Ethanol mills in China have suspended production due to
the high cost of corn coupled with low ethanol prices due to oversupply in the
"As current ethanol prices are at around $550 to $565 per tonne, companies
are losing $52 to $65 per tonne of production," Yu Xiurong, technology director
with Jilin Tuopai Agricultural Products Development said. Yu also attributed the
losses to oversupply in the market due to excess production capacity.
Jilin based company, with annual production capacity of 50,000 tonnes of edible
ethanol and 20,000 tonnes of premium edible ethanol, began suspending production
China's ethanol prices soared to $760 per tonne from $525 per ton
between 2005 and 2006, driven by export demand. However, ethanol prices fell
sharply following a cut in ethanol export tax rebates in December
China's subsidy for ethanol mills was reduced from $270 to $170 per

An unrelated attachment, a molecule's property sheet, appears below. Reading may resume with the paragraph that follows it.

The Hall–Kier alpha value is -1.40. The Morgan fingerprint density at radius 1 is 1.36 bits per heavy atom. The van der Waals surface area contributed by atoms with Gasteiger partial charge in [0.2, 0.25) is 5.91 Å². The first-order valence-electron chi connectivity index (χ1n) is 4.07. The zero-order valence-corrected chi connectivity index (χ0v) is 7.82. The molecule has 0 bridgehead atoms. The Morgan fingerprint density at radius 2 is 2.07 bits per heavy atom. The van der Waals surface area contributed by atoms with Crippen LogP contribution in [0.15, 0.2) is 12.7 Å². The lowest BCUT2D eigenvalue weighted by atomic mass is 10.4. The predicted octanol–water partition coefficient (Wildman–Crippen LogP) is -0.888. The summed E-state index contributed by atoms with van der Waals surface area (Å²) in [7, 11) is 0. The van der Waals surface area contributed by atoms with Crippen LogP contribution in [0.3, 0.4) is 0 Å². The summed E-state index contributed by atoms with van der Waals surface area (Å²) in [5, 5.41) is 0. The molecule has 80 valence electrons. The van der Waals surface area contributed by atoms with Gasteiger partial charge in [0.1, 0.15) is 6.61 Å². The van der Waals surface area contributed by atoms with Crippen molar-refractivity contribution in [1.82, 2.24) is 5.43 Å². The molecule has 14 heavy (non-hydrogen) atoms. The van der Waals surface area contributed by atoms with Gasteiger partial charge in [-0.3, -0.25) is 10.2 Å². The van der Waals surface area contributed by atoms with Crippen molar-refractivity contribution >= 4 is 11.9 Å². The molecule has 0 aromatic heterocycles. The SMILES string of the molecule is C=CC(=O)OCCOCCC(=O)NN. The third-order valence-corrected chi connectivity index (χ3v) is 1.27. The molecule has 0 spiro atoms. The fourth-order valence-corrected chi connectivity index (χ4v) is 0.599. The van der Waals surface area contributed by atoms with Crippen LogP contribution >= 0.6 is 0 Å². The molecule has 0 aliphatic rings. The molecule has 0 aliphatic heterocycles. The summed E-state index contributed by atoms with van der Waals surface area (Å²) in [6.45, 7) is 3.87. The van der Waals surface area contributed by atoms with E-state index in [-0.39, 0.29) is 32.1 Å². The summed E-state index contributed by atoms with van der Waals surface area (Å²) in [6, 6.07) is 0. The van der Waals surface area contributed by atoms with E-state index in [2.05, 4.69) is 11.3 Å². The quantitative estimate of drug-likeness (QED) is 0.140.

tonne in the past three years. The subsidy might be eliminated in 2008,
according to an industry analyst.
Tight corn supply
first five months of the year, average corn prices in China rose 23%
year-on-year, according to the National Development and Reform
However, tightness in the current corn market is mainly
because 30% of China's corn output is being hoarded by corn traders and only a
small amount is flowing onto the market. The normal stockpile level for this
time of the year is around 20%.
The new harvest season, starting in
July/August probably will ease the market and ethanol producers might resume
No new projects
State-run Xinhua news agency
quoted a high-level Chinese official as saying that China will not approve new
grain-based ethanol fuel projects due to grain supply concerns, and that
companies currently engaged in corn-based ethanol projects will be ordered to
gradually shift to non-grain ethanol projects.
The new government
regulations may hamper market confidence although ongoing production suspensions
will still only have a limited impact on corn prices.
The impact of
ethanol on domestic corn prices is limited, as corn consumption from ethanol
accounts for less than 10% of total fresh supply. Corn prices are mainly
affected by the demand from the livestock feeding industry, which accounts for
nearly 70% of the supply.
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